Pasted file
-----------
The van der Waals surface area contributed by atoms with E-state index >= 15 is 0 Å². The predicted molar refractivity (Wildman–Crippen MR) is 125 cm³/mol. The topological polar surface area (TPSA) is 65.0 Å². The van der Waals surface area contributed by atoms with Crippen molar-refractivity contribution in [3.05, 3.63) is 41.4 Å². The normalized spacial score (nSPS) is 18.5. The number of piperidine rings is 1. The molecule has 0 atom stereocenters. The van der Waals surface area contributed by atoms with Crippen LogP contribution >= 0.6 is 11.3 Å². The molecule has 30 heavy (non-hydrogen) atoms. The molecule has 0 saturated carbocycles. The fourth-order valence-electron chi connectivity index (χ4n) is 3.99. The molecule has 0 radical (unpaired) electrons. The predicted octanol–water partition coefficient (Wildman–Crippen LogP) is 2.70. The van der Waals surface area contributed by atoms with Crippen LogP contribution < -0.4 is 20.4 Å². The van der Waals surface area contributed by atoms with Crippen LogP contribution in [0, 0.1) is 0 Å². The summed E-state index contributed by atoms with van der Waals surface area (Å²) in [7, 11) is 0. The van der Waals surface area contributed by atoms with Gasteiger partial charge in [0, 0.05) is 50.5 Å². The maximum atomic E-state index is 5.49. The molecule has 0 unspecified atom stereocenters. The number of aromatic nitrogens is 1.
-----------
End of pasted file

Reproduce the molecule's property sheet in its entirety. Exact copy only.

The van der Waals surface area contributed by atoms with E-state index >= 15 is 0 Å². The predicted molar refractivity (Wildman–Crippen MR) is 125 cm³/mol. The topological polar surface area (TPSA) is 65.0 Å². The van der Waals surface area contributed by atoms with Crippen molar-refractivity contribution in [3.05, 3.63) is 41.4 Å². The normalized spacial score (nSPS) is 18.5. The number of piperidine rings is 1. The molecule has 0 atom stereocenters. The van der Waals surface area contributed by atoms with Crippen LogP contribution >= 0.6 is 11.3 Å². The molecule has 30 heavy (non-hydrogen) atoms. The molecule has 0 saturated carbocycles. The fourth-order valence-electron chi connectivity index (χ4n) is 3.99. The molecule has 0 radical (unpaired) electrons. The predicted octanol–water partition coefficient (Wildman–Crippen LogP) is 2.70. The van der Waals surface area contributed by atoms with Crippen LogP contribution < -0.4 is 20.4 Å². The van der Waals surface area contributed by atoms with Crippen LogP contribution in [0, 0.1) is 0 Å². The summed E-state index contributed by atoms with van der Waals surface area (Å²) in [7, 11) is 0. The van der Waals surface area contributed by atoms with Gasteiger partial charge in [0, 0.05) is 50.5 Å². The maximum atomic E-state index is 5.49. The molecule has 0 unspecified atom stereocenters. The number of aromatic nitrogens is 1.